Letting go of the Yezter Hara of Self-Doubt

Sheviti by ZeesiThe other day, I had an intense conversation with one of my clients. She shared all the negative thoughts, all the self-doubt about her ability to succeed, all the reasons why her business will never take off.

The funny thing was that the negativity was completely out of sync with the amazing progress she is making. She is developing new programs, getting great results building a following, and is on the cusp of starting to earn money from her work. Somehow, the little devil of self-doubt conveniently overlooked all of that.

It all sounded so similar. Despite many years of self-development work, I still hear some of the same negative self-talk whenever I think about starting a new project or doing something that stretches my comfort zone. Moving beyond self-imposed discouragement takes a lifetime.

Self-doubt is wired into our culture. It is considered socially unacceptable to make a big deal out of yourself. From an early age we are talk to play down both our abilities and achievements. And with time we begin to believe that we aren’t really that great or capable or accomplished.

Self-doubt is also a convenient cushion against the pain of failure. If you play down your expectations of yourself, you won’t be so disappointed. Except that you are disappointed with yourself for not being brave enough and not going for the things you really want to go for.

It’s especially painful to doubt your ability to succeed in areas that are close to your heart. I fervently believe that each one of us has a G-d-given mission of helping others in a specific area. When you are involved in this work you we feel the most energized, satisfied and happy. This is the work that makes your eyes sparkle. These are the topics you never get tired of talking about.

And this is the place where yetzer hara works overtime to discourage you from doing your best. It tells you that this will never work, that nobody will be interested, that nobody will want to pay for what you offer. It tells you that you are not as hot as you think and that plenty of other people are, oh, so much better. It tells you that you don’t know enough and need to take an umpteenth course to sharpen your skills.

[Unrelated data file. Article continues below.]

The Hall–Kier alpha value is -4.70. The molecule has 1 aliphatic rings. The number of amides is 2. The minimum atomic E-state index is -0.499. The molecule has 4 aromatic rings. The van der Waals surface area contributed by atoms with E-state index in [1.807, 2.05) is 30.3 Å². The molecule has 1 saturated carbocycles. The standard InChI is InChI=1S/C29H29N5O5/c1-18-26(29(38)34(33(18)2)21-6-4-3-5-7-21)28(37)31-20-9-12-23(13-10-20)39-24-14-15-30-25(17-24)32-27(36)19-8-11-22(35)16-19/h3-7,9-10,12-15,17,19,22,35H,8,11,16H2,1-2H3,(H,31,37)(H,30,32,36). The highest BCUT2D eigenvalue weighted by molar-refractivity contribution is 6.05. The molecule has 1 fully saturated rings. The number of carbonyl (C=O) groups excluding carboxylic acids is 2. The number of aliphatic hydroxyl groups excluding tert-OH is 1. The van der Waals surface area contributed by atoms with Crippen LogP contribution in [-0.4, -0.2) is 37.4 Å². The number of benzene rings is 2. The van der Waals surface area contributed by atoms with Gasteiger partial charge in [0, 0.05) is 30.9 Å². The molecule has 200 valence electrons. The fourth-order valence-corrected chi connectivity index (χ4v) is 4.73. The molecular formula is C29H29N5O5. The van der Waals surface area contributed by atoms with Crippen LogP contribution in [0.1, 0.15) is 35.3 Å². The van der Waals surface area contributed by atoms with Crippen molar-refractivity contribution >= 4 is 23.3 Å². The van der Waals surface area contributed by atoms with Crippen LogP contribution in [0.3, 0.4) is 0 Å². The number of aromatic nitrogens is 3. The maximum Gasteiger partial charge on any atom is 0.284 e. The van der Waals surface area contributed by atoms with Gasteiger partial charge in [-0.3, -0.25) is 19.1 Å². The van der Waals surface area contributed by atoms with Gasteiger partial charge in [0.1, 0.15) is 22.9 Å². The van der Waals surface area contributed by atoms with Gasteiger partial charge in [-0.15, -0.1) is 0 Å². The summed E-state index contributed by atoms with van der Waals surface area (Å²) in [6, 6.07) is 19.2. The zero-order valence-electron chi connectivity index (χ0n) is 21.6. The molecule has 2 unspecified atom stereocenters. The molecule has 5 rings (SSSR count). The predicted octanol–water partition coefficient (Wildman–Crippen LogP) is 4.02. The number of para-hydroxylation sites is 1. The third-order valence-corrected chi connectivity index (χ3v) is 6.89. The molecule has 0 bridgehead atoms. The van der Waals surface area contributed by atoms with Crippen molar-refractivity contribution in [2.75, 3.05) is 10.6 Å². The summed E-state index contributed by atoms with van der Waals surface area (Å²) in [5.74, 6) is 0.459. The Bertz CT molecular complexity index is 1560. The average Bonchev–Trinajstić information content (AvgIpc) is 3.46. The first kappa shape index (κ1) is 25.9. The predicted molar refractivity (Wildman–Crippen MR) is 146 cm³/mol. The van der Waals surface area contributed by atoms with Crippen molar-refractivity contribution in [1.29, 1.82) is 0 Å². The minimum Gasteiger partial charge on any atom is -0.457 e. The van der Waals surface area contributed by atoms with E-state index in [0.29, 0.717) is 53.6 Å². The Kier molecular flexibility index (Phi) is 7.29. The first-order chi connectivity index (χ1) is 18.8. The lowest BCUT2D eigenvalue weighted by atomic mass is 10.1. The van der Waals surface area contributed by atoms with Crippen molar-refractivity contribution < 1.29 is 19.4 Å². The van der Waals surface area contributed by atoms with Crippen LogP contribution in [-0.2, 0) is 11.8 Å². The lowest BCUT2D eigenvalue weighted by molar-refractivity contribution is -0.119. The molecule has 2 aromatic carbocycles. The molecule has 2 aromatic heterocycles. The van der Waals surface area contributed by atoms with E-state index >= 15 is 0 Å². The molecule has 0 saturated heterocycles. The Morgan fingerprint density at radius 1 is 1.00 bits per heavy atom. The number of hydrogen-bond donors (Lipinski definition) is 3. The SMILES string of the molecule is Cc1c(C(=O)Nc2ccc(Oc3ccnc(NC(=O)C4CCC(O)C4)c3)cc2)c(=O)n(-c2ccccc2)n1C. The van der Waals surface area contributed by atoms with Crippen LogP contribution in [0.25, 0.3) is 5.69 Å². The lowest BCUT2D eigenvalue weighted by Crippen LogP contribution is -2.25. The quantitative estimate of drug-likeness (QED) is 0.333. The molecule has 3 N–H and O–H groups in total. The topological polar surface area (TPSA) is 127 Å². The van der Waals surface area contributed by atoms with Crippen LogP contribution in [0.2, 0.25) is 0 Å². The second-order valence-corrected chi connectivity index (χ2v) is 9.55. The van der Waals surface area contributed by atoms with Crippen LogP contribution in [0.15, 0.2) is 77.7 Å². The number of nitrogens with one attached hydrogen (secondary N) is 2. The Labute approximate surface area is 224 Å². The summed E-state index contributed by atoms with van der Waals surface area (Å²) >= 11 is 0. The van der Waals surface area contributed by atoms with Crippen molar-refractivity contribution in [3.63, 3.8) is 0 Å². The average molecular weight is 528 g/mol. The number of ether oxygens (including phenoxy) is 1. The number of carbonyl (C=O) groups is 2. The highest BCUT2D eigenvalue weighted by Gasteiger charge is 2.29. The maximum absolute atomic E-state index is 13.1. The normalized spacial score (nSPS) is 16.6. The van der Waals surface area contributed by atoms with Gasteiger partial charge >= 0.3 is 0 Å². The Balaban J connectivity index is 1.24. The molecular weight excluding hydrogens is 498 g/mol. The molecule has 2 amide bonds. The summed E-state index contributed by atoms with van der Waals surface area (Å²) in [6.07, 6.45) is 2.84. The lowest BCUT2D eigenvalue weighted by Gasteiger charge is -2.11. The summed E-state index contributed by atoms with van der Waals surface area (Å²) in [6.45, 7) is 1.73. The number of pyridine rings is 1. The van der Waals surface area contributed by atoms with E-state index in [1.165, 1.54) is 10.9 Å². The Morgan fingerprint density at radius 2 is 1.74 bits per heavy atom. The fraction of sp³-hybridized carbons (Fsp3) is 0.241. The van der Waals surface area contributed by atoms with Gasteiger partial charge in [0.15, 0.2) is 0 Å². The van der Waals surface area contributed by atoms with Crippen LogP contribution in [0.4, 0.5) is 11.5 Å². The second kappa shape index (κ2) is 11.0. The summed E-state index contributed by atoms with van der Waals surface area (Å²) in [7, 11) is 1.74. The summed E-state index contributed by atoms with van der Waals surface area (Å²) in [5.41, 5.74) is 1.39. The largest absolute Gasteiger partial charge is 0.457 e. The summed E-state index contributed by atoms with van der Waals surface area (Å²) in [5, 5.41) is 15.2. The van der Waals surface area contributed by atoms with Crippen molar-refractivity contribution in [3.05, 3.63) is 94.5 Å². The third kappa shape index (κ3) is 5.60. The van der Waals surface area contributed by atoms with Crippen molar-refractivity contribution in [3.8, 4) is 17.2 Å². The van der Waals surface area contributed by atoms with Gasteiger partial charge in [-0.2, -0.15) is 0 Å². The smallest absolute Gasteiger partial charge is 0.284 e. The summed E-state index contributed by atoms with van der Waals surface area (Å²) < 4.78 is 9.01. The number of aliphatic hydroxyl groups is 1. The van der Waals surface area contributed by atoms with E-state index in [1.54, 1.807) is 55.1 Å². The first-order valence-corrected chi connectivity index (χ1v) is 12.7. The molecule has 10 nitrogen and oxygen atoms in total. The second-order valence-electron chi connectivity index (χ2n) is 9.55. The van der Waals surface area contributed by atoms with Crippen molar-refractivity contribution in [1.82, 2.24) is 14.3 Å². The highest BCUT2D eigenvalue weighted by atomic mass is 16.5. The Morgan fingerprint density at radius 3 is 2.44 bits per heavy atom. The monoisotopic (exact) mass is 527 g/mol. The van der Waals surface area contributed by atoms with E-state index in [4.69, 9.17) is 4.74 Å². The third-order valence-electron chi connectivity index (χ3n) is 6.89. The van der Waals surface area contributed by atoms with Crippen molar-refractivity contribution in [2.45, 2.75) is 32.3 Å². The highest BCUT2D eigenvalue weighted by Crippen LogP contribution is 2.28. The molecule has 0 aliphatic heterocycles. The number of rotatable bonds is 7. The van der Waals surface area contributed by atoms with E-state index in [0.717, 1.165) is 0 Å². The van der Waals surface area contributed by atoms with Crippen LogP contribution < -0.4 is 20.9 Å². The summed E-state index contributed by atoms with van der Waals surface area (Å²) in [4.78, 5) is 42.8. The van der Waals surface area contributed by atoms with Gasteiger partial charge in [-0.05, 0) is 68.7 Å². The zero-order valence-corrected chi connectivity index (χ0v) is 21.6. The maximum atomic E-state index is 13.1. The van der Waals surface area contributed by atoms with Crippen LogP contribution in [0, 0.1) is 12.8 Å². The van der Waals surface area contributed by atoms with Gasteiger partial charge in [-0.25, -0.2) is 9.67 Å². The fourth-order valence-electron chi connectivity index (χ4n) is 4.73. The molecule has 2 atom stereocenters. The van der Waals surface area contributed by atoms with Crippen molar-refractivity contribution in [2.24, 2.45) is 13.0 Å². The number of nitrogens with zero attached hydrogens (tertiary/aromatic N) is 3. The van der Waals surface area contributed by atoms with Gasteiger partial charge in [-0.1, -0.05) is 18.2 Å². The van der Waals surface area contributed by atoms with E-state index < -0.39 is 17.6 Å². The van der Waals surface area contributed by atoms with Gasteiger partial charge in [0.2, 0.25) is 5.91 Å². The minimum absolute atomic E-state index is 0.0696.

Because, hey, the last thing yetzer hara wants you to do is to marshal all your enthusiasm, love, and knowledge and play the most important part you can play in G-d’s world (aside from your mission as part of the Jewish people and your family). It definitely does not want you to be the unreplaceable piece of God’s puzzle.

But we don’t have to let yetzer hara intimidate us. We can remind it (and ourselves along the way) that Hashem runs the show. It is He who is responsible for success and failure. It is he who decides just how much impact we will create and how much money we will make in the process. Our job is to simply do our hishtadlut (effort). Focus on the game, not the score board.

Ironically, taking our focus off ourselves, our gain and our success and training it on Hashem and what He wants us to do right now is the best thing we can do for our own success. It will free us from self-doubt because we and our future stop being the issues.

The key to creating a greater focus on G-d’s mission is awareness. Some things you can do to boost your awareness are:

  • Find an image that reminds you of this idea and place it in a strategic area (in your office or by the computer)
  • Find an inspirational quote a verse and give it a place of prominence where you will see it (Zeesi Paltrowitz made the one you see in this post – it hangs on my office wall) Hey, I am trying :)
  • Write down a statement that reminds you to focus on your mission and make a routine of rereading it a couple of times a day.
  • Study an inspirational text alone or with a study partner.